Note that the profile of the user, including database information if desired, could be stored on the user's card along with, if desired, at least some of the processing. In such a scenario, information from the profile would be sent to a central processing network to provide the services for the user as discussed above. A so called “smart card” would be one method of accomplishing this objective.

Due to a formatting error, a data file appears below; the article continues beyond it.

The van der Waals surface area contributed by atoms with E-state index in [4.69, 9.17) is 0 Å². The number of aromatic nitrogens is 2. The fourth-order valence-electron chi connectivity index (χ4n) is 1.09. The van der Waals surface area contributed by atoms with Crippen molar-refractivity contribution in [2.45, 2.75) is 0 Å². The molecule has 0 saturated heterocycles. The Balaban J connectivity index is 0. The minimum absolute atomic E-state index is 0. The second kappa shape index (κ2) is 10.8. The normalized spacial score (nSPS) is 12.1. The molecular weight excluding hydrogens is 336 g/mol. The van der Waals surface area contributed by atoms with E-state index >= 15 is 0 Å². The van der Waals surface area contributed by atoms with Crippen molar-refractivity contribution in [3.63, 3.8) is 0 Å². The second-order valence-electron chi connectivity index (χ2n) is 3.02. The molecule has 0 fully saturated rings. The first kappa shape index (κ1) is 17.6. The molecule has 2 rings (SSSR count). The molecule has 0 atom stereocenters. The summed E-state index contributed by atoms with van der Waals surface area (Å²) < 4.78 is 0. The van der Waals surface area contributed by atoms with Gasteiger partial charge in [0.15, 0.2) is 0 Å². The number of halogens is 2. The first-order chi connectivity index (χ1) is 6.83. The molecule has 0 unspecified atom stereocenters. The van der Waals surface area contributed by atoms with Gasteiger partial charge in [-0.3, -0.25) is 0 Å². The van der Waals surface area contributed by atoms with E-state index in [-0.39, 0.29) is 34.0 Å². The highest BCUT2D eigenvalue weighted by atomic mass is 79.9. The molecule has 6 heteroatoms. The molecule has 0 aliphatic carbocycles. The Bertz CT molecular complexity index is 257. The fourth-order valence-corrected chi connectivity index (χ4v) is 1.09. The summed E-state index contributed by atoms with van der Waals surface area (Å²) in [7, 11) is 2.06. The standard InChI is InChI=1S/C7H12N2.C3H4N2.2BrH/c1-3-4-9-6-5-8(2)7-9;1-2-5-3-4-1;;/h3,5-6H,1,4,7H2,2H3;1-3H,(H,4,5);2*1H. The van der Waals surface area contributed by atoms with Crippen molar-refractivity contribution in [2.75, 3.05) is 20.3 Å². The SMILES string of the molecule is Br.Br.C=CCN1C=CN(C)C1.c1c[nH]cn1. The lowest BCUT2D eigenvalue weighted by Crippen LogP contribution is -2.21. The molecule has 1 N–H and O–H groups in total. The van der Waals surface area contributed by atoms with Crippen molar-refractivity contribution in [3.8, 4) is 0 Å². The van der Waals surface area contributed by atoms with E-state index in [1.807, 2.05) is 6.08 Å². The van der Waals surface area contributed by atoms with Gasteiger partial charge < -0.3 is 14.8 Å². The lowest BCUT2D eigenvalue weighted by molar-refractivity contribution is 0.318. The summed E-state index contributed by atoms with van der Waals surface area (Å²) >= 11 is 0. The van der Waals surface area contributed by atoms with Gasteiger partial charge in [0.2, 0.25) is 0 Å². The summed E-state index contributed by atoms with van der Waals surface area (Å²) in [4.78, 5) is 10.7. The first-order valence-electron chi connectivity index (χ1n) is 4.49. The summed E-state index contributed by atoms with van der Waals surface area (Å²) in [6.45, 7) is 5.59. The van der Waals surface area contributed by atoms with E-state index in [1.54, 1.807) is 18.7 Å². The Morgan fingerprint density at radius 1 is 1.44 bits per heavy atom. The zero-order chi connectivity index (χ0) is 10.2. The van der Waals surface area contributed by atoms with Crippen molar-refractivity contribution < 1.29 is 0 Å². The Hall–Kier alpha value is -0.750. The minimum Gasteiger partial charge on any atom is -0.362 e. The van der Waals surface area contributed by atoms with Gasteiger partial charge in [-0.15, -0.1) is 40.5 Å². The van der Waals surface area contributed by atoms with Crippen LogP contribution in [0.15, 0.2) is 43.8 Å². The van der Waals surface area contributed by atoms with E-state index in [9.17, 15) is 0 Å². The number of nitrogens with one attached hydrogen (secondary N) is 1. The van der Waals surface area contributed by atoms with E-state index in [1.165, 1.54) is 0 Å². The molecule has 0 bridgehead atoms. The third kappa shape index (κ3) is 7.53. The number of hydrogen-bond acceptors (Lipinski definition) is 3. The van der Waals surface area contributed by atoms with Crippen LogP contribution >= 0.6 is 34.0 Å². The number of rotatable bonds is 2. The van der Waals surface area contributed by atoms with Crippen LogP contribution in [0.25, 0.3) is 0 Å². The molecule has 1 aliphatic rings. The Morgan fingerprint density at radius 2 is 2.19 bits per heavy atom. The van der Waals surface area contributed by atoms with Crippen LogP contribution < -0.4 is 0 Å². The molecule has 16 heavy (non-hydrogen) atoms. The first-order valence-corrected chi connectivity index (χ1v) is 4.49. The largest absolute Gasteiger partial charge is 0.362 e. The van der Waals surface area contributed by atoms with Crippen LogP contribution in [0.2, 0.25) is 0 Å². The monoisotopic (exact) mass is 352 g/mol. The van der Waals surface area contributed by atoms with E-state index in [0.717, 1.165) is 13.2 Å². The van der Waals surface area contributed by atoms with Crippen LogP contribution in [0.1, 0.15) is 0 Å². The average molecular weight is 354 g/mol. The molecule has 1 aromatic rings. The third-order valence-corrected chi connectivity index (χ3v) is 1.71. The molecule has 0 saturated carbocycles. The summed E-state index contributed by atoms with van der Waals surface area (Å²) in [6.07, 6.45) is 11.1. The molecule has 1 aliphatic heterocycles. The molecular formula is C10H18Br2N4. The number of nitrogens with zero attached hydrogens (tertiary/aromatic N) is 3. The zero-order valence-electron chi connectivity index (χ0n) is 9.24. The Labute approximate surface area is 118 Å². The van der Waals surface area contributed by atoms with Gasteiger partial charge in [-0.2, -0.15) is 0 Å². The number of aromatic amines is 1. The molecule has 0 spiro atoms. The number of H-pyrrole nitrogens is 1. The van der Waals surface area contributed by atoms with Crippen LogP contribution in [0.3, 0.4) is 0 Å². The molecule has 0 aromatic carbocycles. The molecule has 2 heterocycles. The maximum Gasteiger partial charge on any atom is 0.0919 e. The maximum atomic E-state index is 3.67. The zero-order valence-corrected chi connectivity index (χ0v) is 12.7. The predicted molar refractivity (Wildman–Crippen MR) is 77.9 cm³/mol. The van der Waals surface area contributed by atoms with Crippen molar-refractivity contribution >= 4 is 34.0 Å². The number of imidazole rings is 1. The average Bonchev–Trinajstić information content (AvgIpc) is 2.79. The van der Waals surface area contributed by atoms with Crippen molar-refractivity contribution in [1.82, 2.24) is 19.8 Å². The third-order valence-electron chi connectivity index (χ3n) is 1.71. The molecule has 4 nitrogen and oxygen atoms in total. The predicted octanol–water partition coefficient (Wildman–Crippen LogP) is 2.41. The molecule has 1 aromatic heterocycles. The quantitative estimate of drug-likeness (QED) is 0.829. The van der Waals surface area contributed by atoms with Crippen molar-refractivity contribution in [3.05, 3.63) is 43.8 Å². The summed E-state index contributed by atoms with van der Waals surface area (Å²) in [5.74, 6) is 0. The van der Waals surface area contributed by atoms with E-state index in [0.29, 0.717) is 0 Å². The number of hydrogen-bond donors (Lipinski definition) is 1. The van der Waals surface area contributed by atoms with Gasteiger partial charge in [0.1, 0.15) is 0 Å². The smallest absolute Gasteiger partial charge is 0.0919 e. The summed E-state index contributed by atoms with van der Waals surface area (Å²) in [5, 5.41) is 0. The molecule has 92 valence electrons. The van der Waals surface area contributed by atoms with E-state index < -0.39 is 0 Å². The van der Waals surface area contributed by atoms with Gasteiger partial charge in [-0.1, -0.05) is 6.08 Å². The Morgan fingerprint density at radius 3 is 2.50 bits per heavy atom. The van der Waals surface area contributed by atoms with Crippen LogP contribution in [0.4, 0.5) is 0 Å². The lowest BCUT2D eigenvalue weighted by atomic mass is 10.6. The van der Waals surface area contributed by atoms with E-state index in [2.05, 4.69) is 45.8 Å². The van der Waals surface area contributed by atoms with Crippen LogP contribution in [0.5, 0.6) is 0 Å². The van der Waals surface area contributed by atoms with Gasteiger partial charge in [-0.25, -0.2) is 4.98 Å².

Turning now to FIG. 2, there is shown System 20 in which user 200 is utilizing keyboard 22 and computer 23 to access his or her account via communication links 201-1 and 210-2 and public network 24 to web portal or phone operator 25. Portal 25 then accesses processor 15 via communication link 202-1. Such accessing of the system by user 200 could be for the purpose of obtaining account information at any time on a category by category basis, or for establishing (as will be discussed) various account categories, balances and sub-users, or user 200 could be using computer 23 (which could be a telephone, pager, PDA, or the like) as a POS device. Note that connection 201-1, as well as the other connections shown, could also be by pager network, cellular network or any other type of network, including for example, wireless, wire line or the cable satellite network typically utilized for broadcast signals into the home for entertainment purposes. Once connected to processor 15, the system operates as discussed above with respect to FIG. 1. In the situation where at least a portion of the processing is on the user's smart card, then the user would insert his/her card at a reader (not shown) associated with computer 23. Of course, if the smart card included wireless technology, such a reader would be unnecessary, both in FIG. 2 as well as in FIG. 1.